Iran’s Nuclear Program
The Islamic Republic of Iran’s conquest for nuclear energy technology commenced during the 1950’s, inspired by U.S President Dwight Eisenhower’s program called “Atoms for Peace”. This program fabricated a plan in which the U.S Atomic Energy Commission would lend Iran as much as 13.2 pounds of low-enriched uranium in order to further develop their nuclear industries, including health care and medicine.i Two years following the agreement, Shah Mohammed Reza Pahlavi established the Tehran Nuclear Research Center at the Tehran University, and the United States to arranged to supply a five-megawatt reactor. Several years later, in July of 1968, Iran signed the Nuclear Non-Proliferation Treaty (NPT), and six years following the signing of the NPT, Iran successfully completed the Safeguards Agreement under the International Atomic Energy Agency (IAEA).ii
Despite the nuclear energy flowing into Iran during it’s infant stages in developing civilian nuclear energy, several nations, including the United States, France, and Germany, all became apprehensive of Iran’s nuclear program becoming too ambitious in the years leading up the 1979 Islamic Revolution. Due to their growing concern over Tehran’s nuclear capabilities, countries began canceling their projects to build reactors within Iran. Furthermore, after the overthrow of the Shah during the Islamic Revolution, a majority of the international assistance that was given to develop Iranian nuclear programs was terminated, and Iran was forced to search elsewhere for support. Many non-proliferation experts agree that Iran’s ambitions for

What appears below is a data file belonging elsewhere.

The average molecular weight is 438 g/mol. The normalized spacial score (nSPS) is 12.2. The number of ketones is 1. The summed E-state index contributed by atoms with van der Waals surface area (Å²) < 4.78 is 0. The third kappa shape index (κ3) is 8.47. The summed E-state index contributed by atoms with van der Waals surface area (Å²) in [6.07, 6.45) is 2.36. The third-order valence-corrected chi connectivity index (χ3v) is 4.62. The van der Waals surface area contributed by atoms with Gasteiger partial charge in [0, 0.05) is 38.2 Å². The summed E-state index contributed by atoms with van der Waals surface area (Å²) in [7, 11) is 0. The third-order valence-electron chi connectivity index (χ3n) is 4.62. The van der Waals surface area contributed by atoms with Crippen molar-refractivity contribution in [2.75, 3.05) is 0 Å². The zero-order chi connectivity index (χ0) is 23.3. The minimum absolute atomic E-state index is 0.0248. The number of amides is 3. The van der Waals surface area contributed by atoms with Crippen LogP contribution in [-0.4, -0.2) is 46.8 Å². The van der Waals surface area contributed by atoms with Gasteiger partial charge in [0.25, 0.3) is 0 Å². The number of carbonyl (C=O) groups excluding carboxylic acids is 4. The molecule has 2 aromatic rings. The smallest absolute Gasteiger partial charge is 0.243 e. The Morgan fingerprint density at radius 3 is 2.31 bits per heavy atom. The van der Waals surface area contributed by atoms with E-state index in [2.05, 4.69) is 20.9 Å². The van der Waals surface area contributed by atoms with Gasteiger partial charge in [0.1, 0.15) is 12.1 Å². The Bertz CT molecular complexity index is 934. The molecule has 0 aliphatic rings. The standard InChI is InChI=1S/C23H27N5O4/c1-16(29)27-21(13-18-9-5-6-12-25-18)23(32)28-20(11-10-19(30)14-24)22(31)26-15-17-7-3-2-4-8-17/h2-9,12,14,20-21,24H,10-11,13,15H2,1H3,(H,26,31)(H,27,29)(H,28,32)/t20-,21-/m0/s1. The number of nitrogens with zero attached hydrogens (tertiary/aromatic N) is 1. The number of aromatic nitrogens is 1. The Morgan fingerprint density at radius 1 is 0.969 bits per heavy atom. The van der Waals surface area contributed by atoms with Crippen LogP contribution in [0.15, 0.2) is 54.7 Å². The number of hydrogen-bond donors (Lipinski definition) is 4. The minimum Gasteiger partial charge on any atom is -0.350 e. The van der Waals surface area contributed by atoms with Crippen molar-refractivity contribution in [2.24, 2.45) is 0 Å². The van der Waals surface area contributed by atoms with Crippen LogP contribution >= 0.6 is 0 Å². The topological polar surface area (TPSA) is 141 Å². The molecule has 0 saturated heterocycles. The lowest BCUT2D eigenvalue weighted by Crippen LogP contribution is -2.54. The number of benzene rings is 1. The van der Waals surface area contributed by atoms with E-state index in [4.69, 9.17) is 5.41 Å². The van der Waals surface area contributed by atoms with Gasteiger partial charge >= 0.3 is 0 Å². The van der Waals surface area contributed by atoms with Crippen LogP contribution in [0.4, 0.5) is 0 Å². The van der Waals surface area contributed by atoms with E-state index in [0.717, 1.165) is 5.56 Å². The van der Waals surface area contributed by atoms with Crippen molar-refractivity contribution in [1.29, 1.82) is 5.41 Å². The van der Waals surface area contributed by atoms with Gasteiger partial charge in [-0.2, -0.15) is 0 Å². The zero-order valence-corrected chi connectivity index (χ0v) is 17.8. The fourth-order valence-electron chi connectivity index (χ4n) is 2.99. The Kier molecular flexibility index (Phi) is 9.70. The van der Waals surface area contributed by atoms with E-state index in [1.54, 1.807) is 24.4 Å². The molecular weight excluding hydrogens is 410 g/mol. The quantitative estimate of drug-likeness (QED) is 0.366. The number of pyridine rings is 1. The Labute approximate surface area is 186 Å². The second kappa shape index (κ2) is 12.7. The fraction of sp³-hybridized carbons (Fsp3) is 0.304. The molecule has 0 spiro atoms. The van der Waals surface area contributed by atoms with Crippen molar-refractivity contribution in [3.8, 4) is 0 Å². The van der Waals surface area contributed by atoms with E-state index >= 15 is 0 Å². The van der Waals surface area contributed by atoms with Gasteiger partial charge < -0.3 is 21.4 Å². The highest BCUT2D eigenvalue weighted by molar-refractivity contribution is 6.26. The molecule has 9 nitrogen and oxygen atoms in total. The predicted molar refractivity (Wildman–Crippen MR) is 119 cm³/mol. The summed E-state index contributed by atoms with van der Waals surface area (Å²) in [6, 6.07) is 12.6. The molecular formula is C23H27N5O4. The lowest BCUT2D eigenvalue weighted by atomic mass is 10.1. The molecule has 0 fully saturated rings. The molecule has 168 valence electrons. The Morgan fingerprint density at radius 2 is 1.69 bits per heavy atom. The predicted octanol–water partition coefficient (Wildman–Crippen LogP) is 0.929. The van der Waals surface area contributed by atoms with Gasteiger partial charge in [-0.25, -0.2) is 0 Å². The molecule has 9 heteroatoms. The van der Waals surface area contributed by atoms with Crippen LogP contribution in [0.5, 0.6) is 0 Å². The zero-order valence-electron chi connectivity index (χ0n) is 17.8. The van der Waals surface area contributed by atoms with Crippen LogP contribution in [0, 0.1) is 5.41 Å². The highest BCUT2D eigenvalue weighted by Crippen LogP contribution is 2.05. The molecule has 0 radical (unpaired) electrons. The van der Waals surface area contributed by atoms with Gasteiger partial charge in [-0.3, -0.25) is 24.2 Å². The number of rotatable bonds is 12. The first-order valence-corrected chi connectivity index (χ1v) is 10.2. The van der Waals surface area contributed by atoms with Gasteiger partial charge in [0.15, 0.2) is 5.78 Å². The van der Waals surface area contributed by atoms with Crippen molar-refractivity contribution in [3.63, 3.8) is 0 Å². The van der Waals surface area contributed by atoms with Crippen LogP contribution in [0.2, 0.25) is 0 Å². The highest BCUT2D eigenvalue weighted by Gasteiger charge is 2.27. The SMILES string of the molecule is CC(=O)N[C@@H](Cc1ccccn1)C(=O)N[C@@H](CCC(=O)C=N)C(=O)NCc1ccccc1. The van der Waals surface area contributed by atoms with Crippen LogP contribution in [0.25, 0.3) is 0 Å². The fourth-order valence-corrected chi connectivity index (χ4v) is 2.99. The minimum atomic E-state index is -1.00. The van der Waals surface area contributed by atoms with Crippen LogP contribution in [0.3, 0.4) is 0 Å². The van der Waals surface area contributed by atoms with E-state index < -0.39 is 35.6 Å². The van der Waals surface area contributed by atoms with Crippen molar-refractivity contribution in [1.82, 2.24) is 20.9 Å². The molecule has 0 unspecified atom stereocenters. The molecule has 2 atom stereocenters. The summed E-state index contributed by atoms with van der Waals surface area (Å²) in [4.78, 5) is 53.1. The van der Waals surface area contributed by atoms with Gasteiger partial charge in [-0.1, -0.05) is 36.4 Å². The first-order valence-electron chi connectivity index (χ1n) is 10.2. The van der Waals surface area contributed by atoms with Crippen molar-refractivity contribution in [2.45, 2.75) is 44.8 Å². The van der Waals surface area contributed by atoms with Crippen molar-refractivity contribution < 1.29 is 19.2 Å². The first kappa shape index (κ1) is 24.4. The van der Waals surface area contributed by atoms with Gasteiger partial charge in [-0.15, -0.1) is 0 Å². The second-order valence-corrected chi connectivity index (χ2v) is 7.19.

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nuclear power began during the mid 1980’s, and it is believed that Pakistani nuclear scientist, AQ Khan, assisted Iran in contracting suppliers for nuclear energy purposes as early as 1985. iii
It became known in the 1990’s that Iran had certainly renewed their civilian nuclear projects, and Western tension continued to increase following 2002 and 2003 reports that Iran began clandestine research into fuel enrichment and conversion. This sparked international controversy over the intentions behind Iran’s nuclear program beyond civilian or peaceful purposes. For example, the Isfahan Nuclear Technology Center is suspected to house Iran’s nuclear weapons programs, and is also the alleged location of Iran’s uranium-conversion efforts.iv It is estimated that as many as 366 tons of uranium hexafluoride has been produced since 2004. This is then fed into centrifuges at another key site: the Natanz enrichment facility.
Still, Iran continuously denies that its nuclear objectives are to construct atomic weapons, but a large majority of the international community remains skeptical to the legitimacy of this claim due to the secrecy of Iran’s productions and their refusal to cooperate with the IAEA on several notable occasions. However, in defense over the concerns pertaining to the secrecy...